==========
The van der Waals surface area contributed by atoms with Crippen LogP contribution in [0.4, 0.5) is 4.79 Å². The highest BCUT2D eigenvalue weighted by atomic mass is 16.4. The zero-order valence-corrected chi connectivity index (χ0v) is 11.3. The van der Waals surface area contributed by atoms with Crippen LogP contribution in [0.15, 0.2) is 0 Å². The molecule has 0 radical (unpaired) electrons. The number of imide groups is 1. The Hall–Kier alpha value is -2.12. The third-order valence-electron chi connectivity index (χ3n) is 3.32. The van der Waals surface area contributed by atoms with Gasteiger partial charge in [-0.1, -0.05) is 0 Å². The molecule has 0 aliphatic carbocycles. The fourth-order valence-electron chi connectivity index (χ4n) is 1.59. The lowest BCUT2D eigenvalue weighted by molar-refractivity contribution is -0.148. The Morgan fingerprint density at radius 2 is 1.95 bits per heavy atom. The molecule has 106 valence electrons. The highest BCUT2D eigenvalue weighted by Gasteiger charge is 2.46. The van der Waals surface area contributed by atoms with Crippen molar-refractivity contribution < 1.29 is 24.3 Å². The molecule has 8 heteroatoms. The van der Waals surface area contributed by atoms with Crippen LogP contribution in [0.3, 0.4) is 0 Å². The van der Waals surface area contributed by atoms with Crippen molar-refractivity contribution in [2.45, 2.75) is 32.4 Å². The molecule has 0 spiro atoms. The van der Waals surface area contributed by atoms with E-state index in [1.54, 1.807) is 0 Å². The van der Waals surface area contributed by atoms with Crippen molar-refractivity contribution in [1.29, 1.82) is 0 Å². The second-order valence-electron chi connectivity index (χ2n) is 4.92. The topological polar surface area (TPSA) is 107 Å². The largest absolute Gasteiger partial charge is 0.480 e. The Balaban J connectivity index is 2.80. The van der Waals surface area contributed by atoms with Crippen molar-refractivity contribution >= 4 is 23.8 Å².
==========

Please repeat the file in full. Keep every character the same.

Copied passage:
The van der Waals surface area contributed by atoms with Crippen LogP contribution in [0.4, 0.5) is 4.79 Å². The highest BCUT2D eigenvalue weighted by atomic mass is 16.4. The zero-order valence-corrected chi connectivity index (χ0v) is 11.3. The van der Waals surface area contributed by atoms with Crippen LogP contribution in [0.15, 0.2) is 0 Å². The molecule has 0 radical (unpaired) electrons. The number of imide groups is 1. The Hall–Kier alpha value is -2.12. The third-order valence-electron chi connectivity index (χ3n) is 3.32. The van der Waals surface area contributed by atoms with Gasteiger partial charge in [-0.1, -0.05) is 0 Å². The molecule has 0 aliphatic carbocycles. The fourth-order valence-electron chi connectivity index (χ4n) is 1.59. The lowest BCUT2D eigenvalue weighted by molar-refractivity contribution is -0.148. The Morgan fingerprint density at radius 2 is 1.95 bits per heavy atom. The molecule has 106 valence electrons. The highest BCUT2D eigenvalue weighted by Gasteiger charge is 2.46. The van der Waals surface area contributed by atoms with Crippen molar-refractivity contribution < 1.29 is 24.3 Å². The molecule has 8 heteroatoms. The van der Waals surface area contributed by atoms with Crippen LogP contribution in [0.3, 0.4) is 0 Å². The van der Waals surface area contributed by atoms with Crippen molar-refractivity contribution in [2.45, 2.75) is 32.4 Å². The molecule has 0 spiro atoms. The van der Waals surface area contributed by atoms with E-state index in [1.54, 1.807) is 0 Å². The van der Waals surface area contributed by atoms with Crippen molar-refractivity contribution in [1.29, 1.82) is 0 Å². The second-order valence-electron chi connectivity index (χ2n) is 4.92. The topological polar surface area (TPSA) is 107 Å². The largest absolute Gasteiger partial charge is 0.480 e. The Balaban J connectivity index is 2.80. The van der Waals surface area contributed by atoms with Crippen molar-refractivity contribution >= 4 is 23.8 Å².